GIVHAN: Well, one of the nice things about it is that it's a little bit more covered up, although there's a lot of leg. There's still a lot of arm and back and shoulder. I mean, they're still sexy and they still are very playful and I think that's what draws people to them, that they don't feel like they're matronly, which is the last thing you want to be on the beach.
CORNISH: So give us a sense of what it looks like. What are sort of the movie star images we associate with this kind of suit?
GIVHAN: Mostly, we think of glamour. Someone like a Lana Turner or a Rita Heyworth sort of lounging on, you know, a chaise by the pool at the Beverly Hills Hotel. These are not really swimsuits that you think of when you envision someone, you know, on the high diving board. So they're really meant a little bit more for posing than for laps.
CORNISH: Help us trace this trend. Is there a particular runway or photograph where this started? And I'm really hoping you're not going to say it's about the TV show "Mad Men."
GIVHAN: I'm really sorry to disappoint you.
GIVHAN: Well, I think a couple of things are at work. You know, there is the "Mad Men" influence, and because a lot of these trends are starting at the high end market, you're really talking about designers who are not specifically swimsuit designers, so they're not really focused on the athleticism of swimsuits. They're focused on the aesthetics. And, for them, it's about projecting a sense of glamour, a kind of leisure class. And then I think you throw in the fact that no longer do women feel that they sort of age out of swimsuits, but the swimsuits have to be, you know, tweaked a little bit to really flatter a body that's perhaps 50 years old versus one that's only 20 or 21 years old.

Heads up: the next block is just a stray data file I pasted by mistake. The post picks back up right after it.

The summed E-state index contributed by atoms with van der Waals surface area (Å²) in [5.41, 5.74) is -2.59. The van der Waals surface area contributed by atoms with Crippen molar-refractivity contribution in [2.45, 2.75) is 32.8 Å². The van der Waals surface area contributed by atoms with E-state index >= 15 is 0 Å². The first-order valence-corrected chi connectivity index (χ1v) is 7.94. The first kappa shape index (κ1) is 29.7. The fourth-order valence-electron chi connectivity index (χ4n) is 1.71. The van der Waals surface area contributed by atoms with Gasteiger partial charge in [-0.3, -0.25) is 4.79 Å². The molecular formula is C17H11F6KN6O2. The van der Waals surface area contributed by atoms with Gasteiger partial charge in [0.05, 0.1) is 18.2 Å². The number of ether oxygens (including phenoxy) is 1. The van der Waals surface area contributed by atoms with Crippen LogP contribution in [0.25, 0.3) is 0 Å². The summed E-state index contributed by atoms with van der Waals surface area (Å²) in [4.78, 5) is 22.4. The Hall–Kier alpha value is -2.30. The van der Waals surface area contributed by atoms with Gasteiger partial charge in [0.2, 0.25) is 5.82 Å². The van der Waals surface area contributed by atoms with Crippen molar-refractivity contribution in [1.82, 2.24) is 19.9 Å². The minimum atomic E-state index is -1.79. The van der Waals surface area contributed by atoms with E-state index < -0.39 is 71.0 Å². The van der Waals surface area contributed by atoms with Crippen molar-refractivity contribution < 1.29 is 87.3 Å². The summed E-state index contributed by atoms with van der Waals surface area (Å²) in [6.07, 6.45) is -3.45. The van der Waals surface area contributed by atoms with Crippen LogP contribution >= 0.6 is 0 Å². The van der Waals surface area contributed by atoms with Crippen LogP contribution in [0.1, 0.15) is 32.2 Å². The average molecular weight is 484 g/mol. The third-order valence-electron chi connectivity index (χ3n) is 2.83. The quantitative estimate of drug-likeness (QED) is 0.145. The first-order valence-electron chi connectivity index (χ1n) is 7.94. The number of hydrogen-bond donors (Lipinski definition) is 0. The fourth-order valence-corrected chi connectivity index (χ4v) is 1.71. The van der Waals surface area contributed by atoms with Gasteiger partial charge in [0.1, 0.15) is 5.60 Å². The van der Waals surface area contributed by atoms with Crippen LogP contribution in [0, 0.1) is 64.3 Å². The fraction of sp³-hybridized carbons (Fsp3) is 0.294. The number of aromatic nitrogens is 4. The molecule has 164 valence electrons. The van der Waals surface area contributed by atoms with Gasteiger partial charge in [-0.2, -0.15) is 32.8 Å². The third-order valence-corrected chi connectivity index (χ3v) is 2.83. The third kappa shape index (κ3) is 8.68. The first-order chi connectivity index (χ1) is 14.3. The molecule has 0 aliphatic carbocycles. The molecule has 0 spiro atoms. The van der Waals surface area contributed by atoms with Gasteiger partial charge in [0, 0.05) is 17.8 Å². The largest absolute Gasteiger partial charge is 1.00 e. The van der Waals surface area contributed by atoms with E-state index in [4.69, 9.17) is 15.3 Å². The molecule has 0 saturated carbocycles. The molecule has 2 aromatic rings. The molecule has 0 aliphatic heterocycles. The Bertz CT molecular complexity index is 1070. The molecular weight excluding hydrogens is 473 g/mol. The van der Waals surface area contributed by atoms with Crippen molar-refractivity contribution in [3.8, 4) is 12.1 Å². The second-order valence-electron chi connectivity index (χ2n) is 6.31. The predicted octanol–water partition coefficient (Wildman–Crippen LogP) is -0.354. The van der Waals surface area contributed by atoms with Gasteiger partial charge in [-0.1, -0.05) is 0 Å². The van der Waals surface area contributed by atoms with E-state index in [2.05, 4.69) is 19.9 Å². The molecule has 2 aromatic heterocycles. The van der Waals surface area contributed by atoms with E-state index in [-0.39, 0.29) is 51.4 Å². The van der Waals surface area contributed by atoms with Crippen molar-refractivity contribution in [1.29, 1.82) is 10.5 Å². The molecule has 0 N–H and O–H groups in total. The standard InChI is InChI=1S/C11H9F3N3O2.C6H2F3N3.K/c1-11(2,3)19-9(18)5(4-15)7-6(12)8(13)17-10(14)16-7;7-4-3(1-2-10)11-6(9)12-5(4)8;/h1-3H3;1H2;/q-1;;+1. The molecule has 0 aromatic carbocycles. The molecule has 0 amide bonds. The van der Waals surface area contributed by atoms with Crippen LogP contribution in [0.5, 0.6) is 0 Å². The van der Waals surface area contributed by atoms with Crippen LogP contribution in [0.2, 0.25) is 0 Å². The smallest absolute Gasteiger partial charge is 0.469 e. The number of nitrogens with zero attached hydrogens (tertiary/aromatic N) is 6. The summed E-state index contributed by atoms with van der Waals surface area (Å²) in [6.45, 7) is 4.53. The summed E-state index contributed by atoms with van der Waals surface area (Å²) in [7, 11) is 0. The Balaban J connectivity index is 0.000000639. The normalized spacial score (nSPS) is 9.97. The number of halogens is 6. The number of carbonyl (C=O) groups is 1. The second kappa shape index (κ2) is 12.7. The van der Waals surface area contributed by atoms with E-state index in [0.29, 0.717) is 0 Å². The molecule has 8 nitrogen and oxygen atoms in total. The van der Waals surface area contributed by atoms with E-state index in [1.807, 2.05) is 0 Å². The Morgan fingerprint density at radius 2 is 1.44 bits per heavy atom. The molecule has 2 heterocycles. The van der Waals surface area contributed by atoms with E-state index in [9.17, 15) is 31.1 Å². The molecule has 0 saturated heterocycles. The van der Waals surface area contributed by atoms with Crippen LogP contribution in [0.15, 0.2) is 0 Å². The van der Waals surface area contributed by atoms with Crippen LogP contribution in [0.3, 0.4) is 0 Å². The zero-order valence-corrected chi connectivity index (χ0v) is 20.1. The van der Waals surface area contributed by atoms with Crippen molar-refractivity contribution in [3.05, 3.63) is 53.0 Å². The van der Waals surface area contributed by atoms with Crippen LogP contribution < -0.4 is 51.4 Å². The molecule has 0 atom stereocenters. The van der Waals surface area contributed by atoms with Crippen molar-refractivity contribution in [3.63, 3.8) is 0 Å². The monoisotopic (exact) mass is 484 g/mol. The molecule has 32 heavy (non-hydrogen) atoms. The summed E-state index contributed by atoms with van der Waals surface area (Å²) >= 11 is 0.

CORNISH: You've written that the fashion industry has essentially been ignoring the recession, sort of designing for the one percent.
CORNISH: And we've talked about, on this show in the past, people turning - in economic times and tough economic times - to, say, color when they can't spend more. So what about this particular fashion speaks to that instinct we have of a certain kind of indulgence in the face of tough times?
GIVHAN: Well, one of the most interesting things to me about the way that consumers have responded to the fashion industry as the economy has weakened is they've sort of been counter-intuitive. Instead of going and looking for things that are basics and things that have a long shelf life, they've focused more on things that are special.
That means you're not going to go and look for the simple black Speedo. You're going to be more inclined to go with something that is bright pink and polka-dot with ruffles on it because, if you're not going to get a chance to go away to a beautiful exotic island, there's a part of you, I believe, that really wants to at least indulge in something that's going to make you feel special, even if you're just lying by the pool at your local YMCA.
CORNISH: Robin, thank you so much for talking with us.
GIVHAN: My pleasure.
CORNISH: Robin Givhan, special correspondent for style and culture at the Newsweek Daily Beast Company. Transcript provided by NPR, Copyright NPR.